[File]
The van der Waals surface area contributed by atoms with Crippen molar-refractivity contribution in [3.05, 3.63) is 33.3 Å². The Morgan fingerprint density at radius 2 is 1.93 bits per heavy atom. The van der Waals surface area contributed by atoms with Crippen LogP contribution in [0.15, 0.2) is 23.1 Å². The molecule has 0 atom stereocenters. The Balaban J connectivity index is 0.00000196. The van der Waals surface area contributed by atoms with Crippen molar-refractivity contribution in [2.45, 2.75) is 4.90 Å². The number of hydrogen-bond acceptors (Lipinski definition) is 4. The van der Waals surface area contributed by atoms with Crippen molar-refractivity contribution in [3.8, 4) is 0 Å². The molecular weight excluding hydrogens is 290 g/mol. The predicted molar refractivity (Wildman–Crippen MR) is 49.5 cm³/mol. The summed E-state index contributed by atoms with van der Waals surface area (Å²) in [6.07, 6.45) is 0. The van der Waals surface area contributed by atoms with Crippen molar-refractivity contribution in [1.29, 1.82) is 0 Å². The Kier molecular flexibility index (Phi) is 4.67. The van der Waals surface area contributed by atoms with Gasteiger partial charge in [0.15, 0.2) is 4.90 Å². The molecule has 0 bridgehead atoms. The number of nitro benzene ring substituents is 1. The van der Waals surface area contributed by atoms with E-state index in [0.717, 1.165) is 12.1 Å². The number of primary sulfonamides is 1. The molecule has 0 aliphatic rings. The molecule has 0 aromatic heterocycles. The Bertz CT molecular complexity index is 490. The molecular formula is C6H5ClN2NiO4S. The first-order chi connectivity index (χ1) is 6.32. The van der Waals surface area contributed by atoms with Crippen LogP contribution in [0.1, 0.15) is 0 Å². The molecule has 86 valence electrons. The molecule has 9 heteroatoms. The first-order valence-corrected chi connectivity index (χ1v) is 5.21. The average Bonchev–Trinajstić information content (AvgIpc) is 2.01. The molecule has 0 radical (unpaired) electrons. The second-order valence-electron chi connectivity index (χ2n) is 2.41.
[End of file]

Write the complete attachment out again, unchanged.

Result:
The van der Waals surface area contributed by atoms with Crippen molar-refractivity contribution in [3.05, 3.63) is 33.3 Å². The Morgan fingerprint density at radius 2 is 1.93 bits per heavy atom. The van der Waals surface area contributed by atoms with Crippen LogP contribution in [0.15, 0.2) is 23.1 Å². The molecule has 0 atom stereocenters. The Balaban J connectivity index is 0.00000196. The van der Waals surface area contributed by atoms with Crippen molar-refractivity contribution in [2.45, 2.75) is 4.90 Å². The number of hydrogen-bond acceptors (Lipinski definition) is 4. The van der Waals surface area contributed by atoms with Crippen molar-refractivity contribution in [3.8, 4) is 0 Å². The molecular weight excluding hydrogens is 290 g/mol. The predicted molar refractivity (Wildman–Crippen MR) is 49.5 cm³/mol. The summed E-state index contributed by atoms with van der Waals surface area (Å²) in [6.07, 6.45) is 0. The van der Waals surface area contributed by atoms with Crippen molar-refractivity contribution in [1.29, 1.82) is 0 Å². The Kier molecular flexibility index (Phi) is 4.67. The van der Waals surface area contributed by atoms with Gasteiger partial charge in [0.15, 0.2) is 4.90 Å². The molecule has 0 bridgehead atoms. The number of nitro benzene ring substituents is 1. The van der Waals surface area contributed by atoms with E-state index in [0.717, 1.165) is 12.1 Å². The number of primary sulfonamides is 1. The molecule has 0 aliphatic rings. The molecule has 0 aromatic heterocycles. The Bertz CT molecular complexity index is 490. The molecular formula is C6H5ClN2NiO4S. The first-order chi connectivity index (χ1) is 6.32. The van der Waals surface area contributed by atoms with Crippen LogP contribution in [0.1, 0.15) is 0 Å². The molecule has 86 valence electrons. The molecule has 9 heteroatoms. The first-order valence-corrected chi connectivity index (χ1v) is 5.21. The average Bonchev–Trinajstić information content (AvgIpc) is 2.01. The molecule has 0 radical (unpaired) electrons. The second-order valence-electron chi connectivity index (χ2n) is 2.41.